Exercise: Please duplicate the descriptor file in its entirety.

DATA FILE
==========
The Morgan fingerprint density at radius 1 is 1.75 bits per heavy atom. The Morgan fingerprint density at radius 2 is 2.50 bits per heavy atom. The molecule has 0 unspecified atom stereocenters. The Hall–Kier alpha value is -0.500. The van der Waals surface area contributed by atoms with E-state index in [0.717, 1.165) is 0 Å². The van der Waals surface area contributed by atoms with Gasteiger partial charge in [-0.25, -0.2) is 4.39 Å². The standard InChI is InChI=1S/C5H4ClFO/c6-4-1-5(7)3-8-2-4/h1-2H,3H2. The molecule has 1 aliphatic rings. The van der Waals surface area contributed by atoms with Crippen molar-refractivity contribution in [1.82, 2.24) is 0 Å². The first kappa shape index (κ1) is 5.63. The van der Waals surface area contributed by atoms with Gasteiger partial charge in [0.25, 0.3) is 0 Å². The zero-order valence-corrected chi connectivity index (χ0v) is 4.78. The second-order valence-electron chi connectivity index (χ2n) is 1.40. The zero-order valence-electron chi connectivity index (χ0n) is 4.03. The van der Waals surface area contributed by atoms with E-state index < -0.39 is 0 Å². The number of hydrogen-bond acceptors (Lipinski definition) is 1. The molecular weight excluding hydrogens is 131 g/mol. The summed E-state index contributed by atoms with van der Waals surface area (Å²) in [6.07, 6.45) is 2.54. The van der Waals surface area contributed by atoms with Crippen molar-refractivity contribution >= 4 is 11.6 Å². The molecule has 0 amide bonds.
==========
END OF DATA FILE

The Morgan fingerprint density at radius 1 is 1.75 bits per heavy atom. The Morgan fingerprint density at radius 2 is 2.50 bits per heavy atom. The molecule has 0 unspecified atom stereocenters. The Hall–Kier alpha value is -0.500. The van der Waals surface area contributed by atoms with E-state index in [0.717, 1.165) is 0 Å². The van der Waals surface area contributed by atoms with Gasteiger partial charge in [-0.25, -0.2) is 4.39 Å². The standard InChI is InChI=1S/C5H4ClFO/c6-4-1-5(7)3-8-2-4/h1-2H,3H2. The molecule has 1 aliphatic rings. The van der Waals surface area contributed by atoms with Crippen molar-refractivity contribution in [1.82, 2.24) is 0 Å². The first kappa shape index (κ1) is 5.63. The van der Waals surface area contributed by atoms with Gasteiger partial charge in [0.25, 0.3) is 0 Å². The zero-order valence-corrected chi connectivity index (χ0v) is 4.78. The second-order valence-electron chi connectivity index (χ2n) is 1.40. The zero-order valence-electron chi connectivity index (χ0n) is 4.03. The van der Waals surface area contributed by atoms with E-state index < -0.39 is 0 Å². The number of hydrogen-bond acceptors (Lipinski definition) is 1. The molecular weight excluding hydrogens is 131 g/mol. The summed E-state index contributed by atoms with van der Waals surface area (Å²) in [6.07, 6.45) is 2.54. The van der Waals surface area contributed by atoms with Crippen molar-refractivity contribution >= 4 is 11.6 Å². The molecule has 0 amide bonds.